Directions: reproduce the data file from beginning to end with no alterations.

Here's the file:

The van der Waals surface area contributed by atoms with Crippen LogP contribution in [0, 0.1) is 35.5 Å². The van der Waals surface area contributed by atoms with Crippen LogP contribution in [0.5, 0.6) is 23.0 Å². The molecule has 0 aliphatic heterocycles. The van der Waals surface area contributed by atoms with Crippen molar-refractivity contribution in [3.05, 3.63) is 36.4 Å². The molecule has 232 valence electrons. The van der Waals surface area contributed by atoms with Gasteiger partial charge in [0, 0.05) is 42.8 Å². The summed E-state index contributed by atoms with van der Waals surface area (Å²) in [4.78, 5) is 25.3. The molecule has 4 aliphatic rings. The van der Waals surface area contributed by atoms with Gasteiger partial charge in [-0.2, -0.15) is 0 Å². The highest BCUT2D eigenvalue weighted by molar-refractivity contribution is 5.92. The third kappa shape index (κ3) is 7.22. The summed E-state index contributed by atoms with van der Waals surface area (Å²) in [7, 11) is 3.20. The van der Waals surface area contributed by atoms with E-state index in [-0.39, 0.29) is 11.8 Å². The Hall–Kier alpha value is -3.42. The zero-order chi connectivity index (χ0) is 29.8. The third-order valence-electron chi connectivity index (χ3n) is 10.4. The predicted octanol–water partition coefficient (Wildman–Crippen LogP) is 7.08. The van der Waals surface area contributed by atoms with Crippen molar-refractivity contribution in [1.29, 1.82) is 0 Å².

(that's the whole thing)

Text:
The van der Waals surface area contributed by atoms with Crippen LogP contribution in [0, 0.1) is 35.5 Å². The van der Waals surface area contributed by atoms with Crippen LogP contribution in [0.5, 0.6) is 23.0 Å². The molecule has 0 aliphatic heterocycles. The van der Waals surface area contributed by atoms with Crippen molar-refractivity contribution in [3.05, 3.63) is 36.4 Å². The molecule has 232 valence electrons. The van der Waals surface area contributed by atoms with Gasteiger partial charge in [0, 0.05) is 42.8 Å². The summed E-state index contributed by atoms with van der Waals surface area (Å²) in [4.78, 5) is 25.3. The molecule has 4 aliphatic rings. The van der Waals surface area contributed by atoms with Gasteiger partial charge in [-0.2, -0.15) is 0 Å². The highest BCUT2D eigenvalue weighted by molar-refractivity contribution is 5.92. The third kappa shape index (κ3) is 7.22. The summed E-state index contributed by atoms with van der Waals surface area (Å²) in [7, 11) is 3.20. The van der Waals surface area contributed by atoms with E-state index in [-0.39, 0.29) is 11.8 Å². The Hall–Kier alpha value is -3.42. The zero-order chi connectivity index (χ0) is 29.8. The third-order valence-electron chi connectivity index (χ3n) is 10.4. The predicted octanol–water partition coefficient (Wildman–Crippen LogP) is 7.08. The van der Waals surface area contributed by atoms with Crippen molar-refractivity contribution in [1.29, 1.82) is 0 Å².